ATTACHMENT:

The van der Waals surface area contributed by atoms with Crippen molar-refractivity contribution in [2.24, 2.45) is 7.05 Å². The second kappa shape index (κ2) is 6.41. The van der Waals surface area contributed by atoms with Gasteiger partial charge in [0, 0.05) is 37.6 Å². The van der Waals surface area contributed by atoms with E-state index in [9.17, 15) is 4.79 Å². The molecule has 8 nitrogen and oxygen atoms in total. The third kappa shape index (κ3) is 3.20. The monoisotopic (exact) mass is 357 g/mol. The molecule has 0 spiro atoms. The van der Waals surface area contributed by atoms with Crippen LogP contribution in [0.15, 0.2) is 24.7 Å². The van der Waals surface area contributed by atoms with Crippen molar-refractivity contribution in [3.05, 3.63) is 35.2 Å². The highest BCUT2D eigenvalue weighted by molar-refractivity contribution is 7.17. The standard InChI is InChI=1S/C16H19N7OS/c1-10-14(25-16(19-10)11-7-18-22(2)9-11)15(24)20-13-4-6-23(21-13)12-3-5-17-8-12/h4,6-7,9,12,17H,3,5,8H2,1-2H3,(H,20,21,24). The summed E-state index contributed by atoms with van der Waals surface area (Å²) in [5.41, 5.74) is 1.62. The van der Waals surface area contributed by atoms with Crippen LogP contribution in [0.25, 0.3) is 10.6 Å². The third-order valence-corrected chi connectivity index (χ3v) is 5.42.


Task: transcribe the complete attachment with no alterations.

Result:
The van der Waals surface area contributed by atoms with Crippen molar-refractivity contribution in [2.24, 2.45) is 7.05 Å². The second kappa shape index (κ2) is 6.41. The van der Waals surface area contributed by atoms with Gasteiger partial charge in [0, 0.05) is 37.6 Å². The van der Waals surface area contributed by atoms with E-state index in [9.17, 15) is 4.79 Å². The molecule has 8 nitrogen and oxygen atoms in total. The third kappa shape index (κ3) is 3.20. The monoisotopic (exact) mass is 357 g/mol. The molecule has 0 spiro atoms. The van der Waals surface area contributed by atoms with Crippen LogP contribution in [0.15, 0.2) is 24.7 Å². The van der Waals surface area contributed by atoms with Crippen molar-refractivity contribution in [3.05, 3.63) is 35.2 Å². The highest BCUT2D eigenvalue weighted by molar-refractivity contribution is 7.17. The standard InChI is InChI=1S/C16H19N7OS/c1-10-14(25-16(19-10)11-7-18-22(2)9-11)15(24)20-13-4-6-23(21-13)12-3-5-17-8-12/h4,6-7,9,12,17H,3,5,8H2,1-2H3,(H,20,21,24). The summed E-state index contributed by atoms with van der Waals surface area (Å²) in [5.41, 5.74) is 1.62. The van der Waals surface area contributed by atoms with Crippen LogP contribution in [0.25, 0.3) is 10.6 Å². The third-order valence-corrected chi connectivity index (χ3v) is 5.42.